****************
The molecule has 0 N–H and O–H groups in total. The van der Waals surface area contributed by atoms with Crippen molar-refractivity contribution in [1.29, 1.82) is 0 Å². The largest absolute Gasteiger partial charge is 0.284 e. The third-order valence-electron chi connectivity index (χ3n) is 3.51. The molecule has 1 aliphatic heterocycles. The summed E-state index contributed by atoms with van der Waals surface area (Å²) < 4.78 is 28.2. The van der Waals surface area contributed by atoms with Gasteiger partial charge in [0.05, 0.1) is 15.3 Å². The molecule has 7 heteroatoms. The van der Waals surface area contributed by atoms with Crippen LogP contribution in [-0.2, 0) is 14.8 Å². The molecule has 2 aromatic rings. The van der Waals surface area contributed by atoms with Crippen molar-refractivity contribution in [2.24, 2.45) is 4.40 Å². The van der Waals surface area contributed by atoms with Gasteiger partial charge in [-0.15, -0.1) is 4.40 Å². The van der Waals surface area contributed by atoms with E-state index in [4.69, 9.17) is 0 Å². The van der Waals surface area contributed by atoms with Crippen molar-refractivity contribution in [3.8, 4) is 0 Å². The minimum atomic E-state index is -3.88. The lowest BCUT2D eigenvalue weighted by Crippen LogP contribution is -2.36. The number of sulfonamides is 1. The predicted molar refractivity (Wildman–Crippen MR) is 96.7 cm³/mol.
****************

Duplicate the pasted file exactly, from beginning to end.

The molecule has 0 N–H and O–H groups in total. The van der Waals surface area contributed by atoms with Crippen molar-refractivity contribution in [1.29, 1.82) is 0 Å². The largest absolute Gasteiger partial charge is 0.284 e. The third-order valence-electron chi connectivity index (χ3n) is 3.51. The molecule has 1 aliphatic heterocycles. The summed E-state index contributed by atoms with van der Waals surface area (Å²) < 4.78 is 28.2. The van der Waals surface area contributed by atoms with Gasteiger partial charge in [0.05, 0.1) is 15.3 Å². The molecule has 7 heteroatoms. The van der Waals surface area contributed by atoms with Crippen LogP contribution in [-0.2, 0) is 14.8 Å². The molecule has 2 aromatic rings. The van der Waals surface area contributed by atoms with Crippen molar-refractivity contribution in [2.24, 2.45) is 4.40 Å². The van der Waals surface area contributed by atoms with Gasteiger partial charge in [-0.15, -0.1) is 4.40 Å². The van der Waals surface area contributed by atoms with E-state index in [4.69, 9.17) is 0 Å². The van der Waals surface area contributed by atoms with Crippen molar-refractivity contribution in [3.8, 4) is 0 Å². The minimum atomic E-state index is -3.88. The lowest BCUT2D eigenvalue weighted by Crippen LogP contribution is -2.36. The number of sulfonamides is 1. The predicted molar refractivity (Wildman–Crippen MR) is 96.7 cm³/mol.